Alcoa's Pollution Solution: Buy the Road and Move It
Aluminum company expects to avoid $35 million in scrubber costs
ALUMINUM Company of America (Alcoa) had a problem. Its smelter south of Rockdale, Texas, was belching emissions over a nearby public road and the Environmental Protection Agency said it had to stop. To cut the emissions to an acceptable level with pollution-control equipment would be highly expensive.
What to do? Alcoa decided to privatize the road and build the public a new one farther away.
Local residents and regulators approved this finesse of a regulatory technicality. The state road passes through a greenbelt owned by the company where no one lives. But emissions modeling standards set by the EPA and recently applied to the smelter would have forced Alcoa to act as if someone lived every 328 feet along the 2.4 miles of state road.
The potential savings from the solution is huge. A scrubber might cost $35 million to buy and even more each year to operate. But building a new road will cost Alcoa just a few hundred thousand dollars, says C. L. Green, Texas environmental manager for the metals giant. Once the new road is built, Texas will deed back the existing one to Alcoa.
Alcoa has six aluminum smelting plants in the United States. With eight lines of production, Rockdale is its largest, as well as the biggest in the country. Alcoa spokesmen declined to say how much the Rockdale smelter produces. But the company leads the US in aluminum output at 1.3 million metric tons annually.
Officials in rural Milam County, where Alcoa's Rockdale operation is located, hope they have prevented a devastating loss of jobs and tax revenue. ``We needed to work out a solution,'' says Roger Hashem, chairman of the commissioners court and chief financial officer for Milam County. ``Some of the residents thought that this is just big industry trying to impose their will. That's not true. They really had a need.''
SO did Milam County. Some 850 county residents are Alcoa employees. They earn an average of $55,000 yearly, Judge Hashem says. The $1.2 million Alcoa pays in taxes are 40 percent of the county budget. Alcoa also pays $4.7 million in taxes to the Rockdale school district - 65 percent of the district's income. The company spends $11 million a year in Milam County. And an Alcoa foundation last year donated $400,000 to local causes like the fire department. Therefore, a shutdown of the 41-year-old plant would have a ``drastic impact'' on Milam County residents, Hashem says. As it is, the plant idled one-quarter of its production in July. Alcoa says it will cut another one-eighth of production next month.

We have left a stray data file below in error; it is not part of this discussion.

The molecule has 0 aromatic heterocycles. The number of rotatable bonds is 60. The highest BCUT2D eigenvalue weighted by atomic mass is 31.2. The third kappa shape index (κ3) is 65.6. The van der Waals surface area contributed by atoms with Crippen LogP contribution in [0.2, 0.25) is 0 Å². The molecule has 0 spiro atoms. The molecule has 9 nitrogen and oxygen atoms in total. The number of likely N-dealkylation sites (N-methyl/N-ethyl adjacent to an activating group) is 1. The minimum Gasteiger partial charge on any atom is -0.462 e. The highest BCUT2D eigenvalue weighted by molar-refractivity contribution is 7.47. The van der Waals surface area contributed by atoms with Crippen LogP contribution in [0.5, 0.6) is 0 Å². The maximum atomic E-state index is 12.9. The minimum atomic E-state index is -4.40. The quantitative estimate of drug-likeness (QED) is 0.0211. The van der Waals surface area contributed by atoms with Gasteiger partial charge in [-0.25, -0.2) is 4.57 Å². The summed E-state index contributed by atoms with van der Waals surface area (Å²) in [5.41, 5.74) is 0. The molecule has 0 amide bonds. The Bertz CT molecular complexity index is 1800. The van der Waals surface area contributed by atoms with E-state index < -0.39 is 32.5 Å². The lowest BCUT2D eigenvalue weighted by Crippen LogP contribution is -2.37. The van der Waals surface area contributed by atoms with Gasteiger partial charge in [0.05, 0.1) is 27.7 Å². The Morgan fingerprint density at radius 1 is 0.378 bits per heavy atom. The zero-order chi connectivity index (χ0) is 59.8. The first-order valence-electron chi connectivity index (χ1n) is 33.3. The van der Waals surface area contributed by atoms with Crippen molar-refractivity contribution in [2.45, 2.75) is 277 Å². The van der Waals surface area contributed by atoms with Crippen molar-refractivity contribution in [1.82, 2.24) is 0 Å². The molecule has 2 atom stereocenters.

``Our fuel costs put us behind the eight ball,'' says Hal Reagan, a spokesman for Alcoa's Rockdale operation. The smelter, Alcoa's costliest to operate, burns lignite mined on its 30,000-acre site. That is more expensive than the hydropower other smelters have access to, Mr. Reagan says.
With the industry battered by low prices, this is a bad time to be the highest-cost producer. Aluminum needs to sell for $0.80 per pound for the business to be profitable, says Al Posti, an Alcoa spokesman in Pittsburg. Russian production of aluminum used to be absorbed by the Soviet military but now is being sold abroad. That drove the price for one pound of the metal to a record low of $0.46 in November.
``The Russians were going to put American workers on the unemployed line because they were dumping on the world market,'' says Stewart Spector, publisher of The Spector Report, an aluminum industry newsletter.
However, Russia, the US, and four other aluminum-producing nations recently struck an informal agreement to reduce production. As of Wednesday, the price of aluminum at the London Metals Exchange had risen to $0.58 per pound - still well below its peak of more than $1 in the late 1980s.